Since the weekend the French media stop to report on Covid, I guess its to not scare people now when people return to work and school. Yes, I repeat myself….
So to give you some news about me, or Swedes. Swedes from the eyes of an foreigner:
Are Swedish people nice to foreigners?
If you’re a young backpacker traveling on Eurail, yes, young fellow Swedes will be friendly and typically curious about you and where you come from. But once you’re there, be aware that there is thick barrier in Sweden between public and private sphere, which can put some foreigners off.
A taxi driver may not look at you or talk to you at all, a waiter will just stick to his task, with none of the chitchat that you would find normal on “the continent”. This is not hostile behavior, it is just normal. If you ask questions to a stranger, you will most likely be replied politely, but in a minimal, standoffish, sometimes embarrassed way. It is very rare that Swedish people are rude, and they will never raise their voice. If they’re angry at you, they will typically cast you an evil eye and say nothing. Losing one’s temper is disgraceful in Sweden.
Swedish people are not talkative when you compare to European standards. If they have nothing special to say, they see no problem in remaining silent. You may find that destabilizing. You can see some couples sitting in a café each one reading a book, which would look just odd in France, Italy or Spain. It is very typical that Swedish conversation is bland until you know people on a personal basis. Once you go beyond that step, there are all sorts, and yes, then Swedes may come out as communicative, cheerful and friendly, and you don’t feel such a distance anymore.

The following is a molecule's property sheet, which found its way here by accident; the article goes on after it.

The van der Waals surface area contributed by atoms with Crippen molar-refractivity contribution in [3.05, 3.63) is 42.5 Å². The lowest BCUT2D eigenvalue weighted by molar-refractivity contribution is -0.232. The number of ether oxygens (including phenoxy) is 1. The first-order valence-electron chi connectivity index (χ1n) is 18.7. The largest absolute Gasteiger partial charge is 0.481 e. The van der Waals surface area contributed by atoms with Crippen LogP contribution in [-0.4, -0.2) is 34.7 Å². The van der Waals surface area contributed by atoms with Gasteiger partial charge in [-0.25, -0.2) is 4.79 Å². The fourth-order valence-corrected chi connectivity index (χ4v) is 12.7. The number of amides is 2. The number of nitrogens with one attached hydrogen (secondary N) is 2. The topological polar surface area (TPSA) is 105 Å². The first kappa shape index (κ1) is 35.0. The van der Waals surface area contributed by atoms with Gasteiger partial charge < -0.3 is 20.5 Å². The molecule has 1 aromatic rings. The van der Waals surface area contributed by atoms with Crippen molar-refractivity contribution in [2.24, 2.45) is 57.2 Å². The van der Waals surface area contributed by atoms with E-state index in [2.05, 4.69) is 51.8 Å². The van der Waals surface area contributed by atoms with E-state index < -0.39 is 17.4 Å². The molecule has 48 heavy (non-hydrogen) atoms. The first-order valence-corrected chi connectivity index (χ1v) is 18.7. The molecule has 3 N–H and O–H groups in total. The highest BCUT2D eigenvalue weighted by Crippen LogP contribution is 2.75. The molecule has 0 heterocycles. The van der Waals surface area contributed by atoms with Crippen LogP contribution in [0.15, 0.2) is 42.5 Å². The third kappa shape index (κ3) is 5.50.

You will make the most of your Swedish experience if you’re invited to a “stuga” (country cottage). Swedes are never happier than strolling in the woods, boating, swimming, fishing, and then they get totally relaxed. If you’re invited to dinner in a Swedish home, don’t be surprised that they turn off the lights, and burn candles, which creates an intimate and mysterious atmosphere. Then, they’re likely to open up their minds and say deep things you wouldn’t have expected.
Swedes can drink like soldiers, men and women alike. This is typical on weekends and during parties and social events. Booze abolishes all barriers, and then you will finally see what’s on their mind, for better or worse. They can laugh their hearts out, be promiscuous or provocative, and sometimes feisty. But this only a temporary break away from natural order. The day after, they will revert to normal as though nothing happened. You would almost believe it was all a dream.